Without a doubt, University of Western Australia psychologists are forever blazing new frontiers in the effort to understand that strangest of organs, the human mind. Take Stephan Lewandowsky, for example, who established, to his own satisfaction (and that of the usual warmist cheer squad), that those raising quizzical eyebrows at the suggestion CO2 is prompting a climatic catastrophe are also apt to believe the moon landings never happened. Doubt the settled science and the academy’s verdict is in: you’re a drooling fool, best dismissed with ridicule and contempt.
Lewandowsky, now at Bristol University, has since provided the raw material for a further case study in ridicule: himself. As fellow psychologist Jose Duarte notes at WUWT, among the many curiosities in Lewandowsky’s “moon landing” research was the inclusion of “a 32,757-year-old and a 5-year-old in his data”.
Also adding to the sum of human knowledge is postgraduate researcher Samantha Leivers, who is putting an additional gleam on UWA’s escutcheon with her attempts to establish if heterosexual men can discern a faithless female by the simple act of examining her photograph. The findings seem more than somewhat inconclusive, but she has nevertheless ticked one of the modern academy’s key boxes by earning the university lots of headline attention. As is usual with reporters, who generally lack the insight to recognise the vital issues with which social-science academics grapple daily, the purpose of Ms Leivers’ probings was not mentioned in press reports. But let her describe it:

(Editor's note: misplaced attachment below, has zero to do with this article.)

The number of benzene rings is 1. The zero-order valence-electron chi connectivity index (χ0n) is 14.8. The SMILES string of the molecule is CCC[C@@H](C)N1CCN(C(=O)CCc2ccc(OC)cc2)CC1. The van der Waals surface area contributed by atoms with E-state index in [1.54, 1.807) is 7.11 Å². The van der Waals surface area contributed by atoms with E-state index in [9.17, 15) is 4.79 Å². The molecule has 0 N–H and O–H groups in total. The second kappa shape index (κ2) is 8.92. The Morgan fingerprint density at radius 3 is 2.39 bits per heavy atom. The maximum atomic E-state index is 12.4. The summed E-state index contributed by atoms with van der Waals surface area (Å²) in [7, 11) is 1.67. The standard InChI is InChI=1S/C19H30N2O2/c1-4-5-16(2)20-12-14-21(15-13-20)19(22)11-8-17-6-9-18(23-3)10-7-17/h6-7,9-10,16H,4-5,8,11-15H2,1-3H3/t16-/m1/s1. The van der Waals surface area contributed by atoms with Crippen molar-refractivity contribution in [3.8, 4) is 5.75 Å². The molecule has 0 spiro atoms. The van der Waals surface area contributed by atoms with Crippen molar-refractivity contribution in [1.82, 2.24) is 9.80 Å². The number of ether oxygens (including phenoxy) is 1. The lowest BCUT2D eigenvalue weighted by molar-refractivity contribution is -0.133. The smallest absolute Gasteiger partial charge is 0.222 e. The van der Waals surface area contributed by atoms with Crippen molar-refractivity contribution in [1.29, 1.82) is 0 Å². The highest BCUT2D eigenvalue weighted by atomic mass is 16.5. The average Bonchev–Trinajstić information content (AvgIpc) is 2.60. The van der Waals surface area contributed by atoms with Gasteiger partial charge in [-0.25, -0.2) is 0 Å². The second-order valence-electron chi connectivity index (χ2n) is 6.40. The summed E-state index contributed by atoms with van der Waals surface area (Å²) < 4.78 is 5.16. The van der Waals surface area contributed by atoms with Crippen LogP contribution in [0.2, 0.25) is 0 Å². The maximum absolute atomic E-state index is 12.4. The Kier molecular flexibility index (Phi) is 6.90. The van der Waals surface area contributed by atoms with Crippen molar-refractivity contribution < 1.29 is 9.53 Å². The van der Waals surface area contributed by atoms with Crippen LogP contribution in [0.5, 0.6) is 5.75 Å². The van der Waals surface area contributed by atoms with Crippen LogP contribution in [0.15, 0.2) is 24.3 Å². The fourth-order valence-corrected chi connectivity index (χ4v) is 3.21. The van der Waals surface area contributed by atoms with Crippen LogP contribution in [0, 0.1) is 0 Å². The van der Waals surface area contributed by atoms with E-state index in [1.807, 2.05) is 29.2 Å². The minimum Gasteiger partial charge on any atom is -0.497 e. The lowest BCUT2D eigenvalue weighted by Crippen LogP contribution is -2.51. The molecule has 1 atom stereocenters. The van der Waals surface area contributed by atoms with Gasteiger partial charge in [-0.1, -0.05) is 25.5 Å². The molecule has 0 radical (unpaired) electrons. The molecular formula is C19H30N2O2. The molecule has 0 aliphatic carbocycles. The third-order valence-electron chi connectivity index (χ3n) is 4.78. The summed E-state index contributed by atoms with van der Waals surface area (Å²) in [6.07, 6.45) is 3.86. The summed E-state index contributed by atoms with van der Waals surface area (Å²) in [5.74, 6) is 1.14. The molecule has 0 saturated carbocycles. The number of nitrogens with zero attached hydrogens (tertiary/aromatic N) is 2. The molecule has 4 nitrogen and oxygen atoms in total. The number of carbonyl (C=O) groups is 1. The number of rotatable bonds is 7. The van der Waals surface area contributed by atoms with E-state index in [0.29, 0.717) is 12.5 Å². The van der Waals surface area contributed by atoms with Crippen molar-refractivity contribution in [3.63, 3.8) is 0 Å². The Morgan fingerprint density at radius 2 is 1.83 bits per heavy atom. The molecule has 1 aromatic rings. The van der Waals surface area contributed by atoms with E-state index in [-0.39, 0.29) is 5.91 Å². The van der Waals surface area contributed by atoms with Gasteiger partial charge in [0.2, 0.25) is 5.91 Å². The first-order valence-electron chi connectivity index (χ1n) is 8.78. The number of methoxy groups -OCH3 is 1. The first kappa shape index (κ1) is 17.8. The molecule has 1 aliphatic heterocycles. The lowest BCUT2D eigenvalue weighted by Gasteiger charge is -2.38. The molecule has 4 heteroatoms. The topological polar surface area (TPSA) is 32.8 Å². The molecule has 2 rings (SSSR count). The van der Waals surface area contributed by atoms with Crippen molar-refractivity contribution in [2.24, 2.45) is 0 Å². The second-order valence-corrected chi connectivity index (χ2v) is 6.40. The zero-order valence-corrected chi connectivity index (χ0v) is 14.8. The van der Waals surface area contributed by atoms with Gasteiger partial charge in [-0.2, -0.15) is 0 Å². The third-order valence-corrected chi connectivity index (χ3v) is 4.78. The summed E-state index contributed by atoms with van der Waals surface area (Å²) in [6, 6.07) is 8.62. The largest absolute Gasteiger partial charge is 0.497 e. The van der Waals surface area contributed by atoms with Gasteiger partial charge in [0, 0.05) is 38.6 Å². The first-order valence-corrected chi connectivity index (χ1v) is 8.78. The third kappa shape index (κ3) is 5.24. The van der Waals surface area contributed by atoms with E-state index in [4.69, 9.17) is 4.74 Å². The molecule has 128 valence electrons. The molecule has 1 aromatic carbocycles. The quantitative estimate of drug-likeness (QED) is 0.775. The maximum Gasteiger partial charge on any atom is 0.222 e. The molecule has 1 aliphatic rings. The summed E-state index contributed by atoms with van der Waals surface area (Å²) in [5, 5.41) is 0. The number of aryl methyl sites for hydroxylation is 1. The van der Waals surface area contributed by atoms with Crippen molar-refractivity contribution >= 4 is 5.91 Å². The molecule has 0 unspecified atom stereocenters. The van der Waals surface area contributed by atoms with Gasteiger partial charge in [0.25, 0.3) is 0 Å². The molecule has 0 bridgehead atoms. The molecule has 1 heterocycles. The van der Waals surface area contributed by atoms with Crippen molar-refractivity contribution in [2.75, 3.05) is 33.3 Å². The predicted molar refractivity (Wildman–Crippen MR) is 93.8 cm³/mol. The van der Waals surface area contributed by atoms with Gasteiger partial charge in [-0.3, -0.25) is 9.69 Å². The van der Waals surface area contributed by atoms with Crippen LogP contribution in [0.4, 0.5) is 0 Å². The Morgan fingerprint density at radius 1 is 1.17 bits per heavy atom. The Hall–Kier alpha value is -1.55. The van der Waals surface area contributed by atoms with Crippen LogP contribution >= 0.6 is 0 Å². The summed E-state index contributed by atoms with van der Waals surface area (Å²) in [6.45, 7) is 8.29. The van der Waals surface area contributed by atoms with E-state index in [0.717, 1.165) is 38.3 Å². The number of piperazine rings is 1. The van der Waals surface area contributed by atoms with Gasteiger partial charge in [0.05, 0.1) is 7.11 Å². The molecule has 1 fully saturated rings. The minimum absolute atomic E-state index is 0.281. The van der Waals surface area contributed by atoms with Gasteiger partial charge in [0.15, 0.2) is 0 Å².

My research investigates the cues used by men to determine perceived threat of sperm competition in terms of female attractiveness and how they respond with both physiological and behavioural sperm competition tactics …
… By looking at men’s level of phenotypical plasticity in sperm quality in response to these possible cues, we may be able to develop methods for increasing sperm quality on a short or long-term basis…
Ground-breaking stuff, to be sure, and easily explored, apparently, by showing pictures of women to random men and asking which ones, based on appearance alone, seem more likely to misplace their underwear beneath some other fellow’s bed. This must surely have prompted some fascinating discussions with her PhD supervisor, Professor Leigh Simmons, one of whose ARC-sponsored specialties is the study of variations in animal genitalia.
Taxpayers will be gratified to learn that their labours are assisting Lievers in hers:
Ms Liever’s charting of men’s spontaneous ability to spot slatterns can be read in full via the link below.